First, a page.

Register data multiplexer 100 controls the flow of data from PCI BUS 60, or from module BUS 18', to registers 92, 27',28', 30' and 94. Which of the two inputs to register data multiplexer 100 that is applied to data BUS 98 is determined by control signals from arbiter 90.
PCI BUS 60 is a multiplexed BUS over which both addresses and data are transmitted. PCI interface address/data latch 104 is a two stage latch, with the first stage shared by both addresses and data. Because PCI BUS 60 is multiplexed, a two stage address latch is required to meet the setup and hold timing specifications during the address phase and subsequently to capture the address in the second stage on the next clock signal. If the access is a PCI write, the data is continually latched by the first stage on each rising clock edge following the address phase through the end of the cycle. If the access is a PCI read, the first stage of the address/data latch is not utilized after the address phase.
There are two possible sources of the addresses of interface registers 88. One is PCI BUS 60, and the other is module address BUS 20'. Arbiter circuit 90 decides which one is to be the source and sends a signal to address multiplexer 110 to this effect. Address multiplexer is a 24 stage 2 to 1 multiplexer. The control signal from arbiter 90 selects the lower order 24 bits from the 32 bit from the PCI address, or the 24 bit address from module address BUS 20'.
During a PCI read of DRAM 24' data from module data BUS 19' is only valid until the data acknowledge signal (DTACK) signal is received. To release module data BUS 19' when the DTACK signal is received, module BUS data latch 112 captures the valid data received from module data BUS 19' and holds it until the PCI BUS data phase is terminated.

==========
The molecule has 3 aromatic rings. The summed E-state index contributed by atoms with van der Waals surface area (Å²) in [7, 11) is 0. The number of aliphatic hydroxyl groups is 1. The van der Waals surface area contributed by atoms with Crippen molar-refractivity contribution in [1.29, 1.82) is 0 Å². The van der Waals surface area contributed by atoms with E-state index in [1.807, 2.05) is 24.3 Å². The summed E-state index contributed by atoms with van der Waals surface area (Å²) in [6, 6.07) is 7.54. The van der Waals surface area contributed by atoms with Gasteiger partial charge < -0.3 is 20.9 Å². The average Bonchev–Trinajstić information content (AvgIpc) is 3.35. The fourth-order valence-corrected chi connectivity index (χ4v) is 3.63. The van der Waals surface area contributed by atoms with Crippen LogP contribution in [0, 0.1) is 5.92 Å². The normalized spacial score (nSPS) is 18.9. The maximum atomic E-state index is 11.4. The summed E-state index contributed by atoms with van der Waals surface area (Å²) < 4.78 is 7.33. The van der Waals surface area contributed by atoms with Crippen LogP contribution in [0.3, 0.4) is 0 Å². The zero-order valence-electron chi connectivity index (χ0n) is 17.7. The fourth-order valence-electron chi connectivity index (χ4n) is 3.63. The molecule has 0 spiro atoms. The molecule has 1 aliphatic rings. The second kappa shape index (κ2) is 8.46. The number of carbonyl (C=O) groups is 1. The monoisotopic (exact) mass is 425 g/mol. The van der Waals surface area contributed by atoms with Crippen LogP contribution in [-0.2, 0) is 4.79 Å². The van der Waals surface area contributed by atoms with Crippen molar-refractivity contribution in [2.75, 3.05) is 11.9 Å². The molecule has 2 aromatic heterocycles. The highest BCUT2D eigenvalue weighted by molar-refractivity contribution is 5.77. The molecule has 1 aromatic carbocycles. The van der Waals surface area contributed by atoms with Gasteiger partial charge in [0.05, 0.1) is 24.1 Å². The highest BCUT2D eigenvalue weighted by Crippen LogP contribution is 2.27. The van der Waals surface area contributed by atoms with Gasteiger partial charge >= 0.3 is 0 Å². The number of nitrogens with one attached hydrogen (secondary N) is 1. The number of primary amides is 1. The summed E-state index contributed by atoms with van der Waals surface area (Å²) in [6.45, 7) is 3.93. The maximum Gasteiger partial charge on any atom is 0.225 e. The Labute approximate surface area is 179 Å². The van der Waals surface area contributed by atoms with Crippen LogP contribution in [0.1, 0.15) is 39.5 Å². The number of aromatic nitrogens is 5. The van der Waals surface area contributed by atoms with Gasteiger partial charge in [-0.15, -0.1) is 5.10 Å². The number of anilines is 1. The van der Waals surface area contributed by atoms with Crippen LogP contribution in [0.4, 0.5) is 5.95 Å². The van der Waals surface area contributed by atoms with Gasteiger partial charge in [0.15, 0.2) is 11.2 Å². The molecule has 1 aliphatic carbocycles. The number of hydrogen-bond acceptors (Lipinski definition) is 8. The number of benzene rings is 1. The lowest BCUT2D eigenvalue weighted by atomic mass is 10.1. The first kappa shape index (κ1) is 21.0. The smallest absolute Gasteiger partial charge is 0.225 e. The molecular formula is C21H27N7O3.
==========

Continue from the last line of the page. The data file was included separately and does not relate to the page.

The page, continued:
PCI BUS 60 is a flexible BUS that needs to be configured on startup. This is accomplished by writes to and reads of the registers of PCI configuration space registers 94 of the components of peripheral submodule 59. The definition and use, as well as the signaling necessary to program these registers are set forth in PCI Specification, Revision. 2.0.
There are several functions performed by LCNP control registers 92. One is to reset microprocessor 22' of kernel submodule 16'. This is accomplished by writing to a specific register in LCNP control registers 92 from PCI BUS 60. LCNP control registers 92 also provide a debug port. Registers to read and write to the debug port are contained in registers 92. Another function of LCNP control registers 92 is to provide an interrupt vector register. Data in this register contains information concerning which register of interface registers 88 has data written into it by microprocessor 22' of kernel submodule 16'; and information indicating a reset of kernel submodule 16'.